Although there are no polluting emissions from existing (fission) nuclear power, that does not make it completely clean. Spent nuclear fuel, which can consist of radioactive uranium, plutonium, or thorium, presents long-term threats from radiation contamination. After spent nuclear fuel is removed from the reactor, it is placed in temporary water cooling pools within the reactor facility. This was not intended to be permanent, but the government’s failure to find a long-term strategy for storing spent nuclear fuel means that most of America’s radioactive spent fuel – 63,000 tons of nuclear waste – is stored on-site.
Developing fusion may actually help to solve the problem of spent nuclear fuel from existing power plants. Physicists at the University of Texas at Austin have designed a new system that, when fully developed, would use fusion to eliminate most of the waste produced by fission nuclear power plants.
Pairing fission and fusion reactions would also allow the dangerous radiation to be absorbed by fusion reactions, thereby using the harmful radiation from fission reactions to power fusion reactions. In this way, fusion could help the long-term environmental sustainability of existing U.S. nuclear power plants.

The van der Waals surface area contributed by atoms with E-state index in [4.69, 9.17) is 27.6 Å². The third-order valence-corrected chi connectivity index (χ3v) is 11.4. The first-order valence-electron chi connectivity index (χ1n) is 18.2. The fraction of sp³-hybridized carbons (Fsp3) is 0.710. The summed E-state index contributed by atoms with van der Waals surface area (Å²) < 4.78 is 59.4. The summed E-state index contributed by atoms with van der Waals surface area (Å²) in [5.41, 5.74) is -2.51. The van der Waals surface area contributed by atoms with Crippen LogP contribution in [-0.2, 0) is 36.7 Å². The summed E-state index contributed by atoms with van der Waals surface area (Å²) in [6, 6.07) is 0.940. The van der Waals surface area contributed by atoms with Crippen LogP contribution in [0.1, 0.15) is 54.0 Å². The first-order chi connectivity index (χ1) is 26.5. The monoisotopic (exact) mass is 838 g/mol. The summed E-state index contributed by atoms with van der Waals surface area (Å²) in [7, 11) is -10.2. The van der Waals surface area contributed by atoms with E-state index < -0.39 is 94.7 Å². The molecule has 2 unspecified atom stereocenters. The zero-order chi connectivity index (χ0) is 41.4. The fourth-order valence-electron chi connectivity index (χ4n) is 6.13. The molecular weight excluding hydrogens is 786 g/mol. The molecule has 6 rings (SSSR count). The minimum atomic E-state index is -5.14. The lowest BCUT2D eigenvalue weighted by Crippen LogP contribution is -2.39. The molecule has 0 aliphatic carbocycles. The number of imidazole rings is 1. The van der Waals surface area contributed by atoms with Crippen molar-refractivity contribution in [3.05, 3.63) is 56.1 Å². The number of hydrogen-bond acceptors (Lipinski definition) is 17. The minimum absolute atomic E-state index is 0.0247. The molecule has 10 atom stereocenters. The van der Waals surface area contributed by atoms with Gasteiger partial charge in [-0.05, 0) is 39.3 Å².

Fusion is becoming a global imperative, with laboratories in the U.S., including the Princeton Plasma Physics laboratory, emerging as fusion leaders.
Read more about fusion energy here.
In general, renewable power produces no greenhouse gas emissions. However, that does not mean that they are without environmental controversy.
America’s ethanol program, for example, is coming under intense – and justified – scrutiny. There are significant questions about the lifecycle emissions of ethanol. Even though it comes from plants, heavy inputs of fertilizer and use of fossil fuels to produce and transport it mean that the minimal benefit in reduced greenhouse gas emissions may not be worth the subsidies ethanol production receives.
The main environmental problems with renewable power come from the size of its footprint and its impacts on local wildlife and ecosystems. The Grand Coulee Dam, for example, flooded a 125 square mile area, displacing thousands and permanently ending the annual salmon run up the Colombia River. Large solar power plants planned for the California deserts are currently coming up against opposition from environmentalists who want to protect endangered wildlife from human encroachment.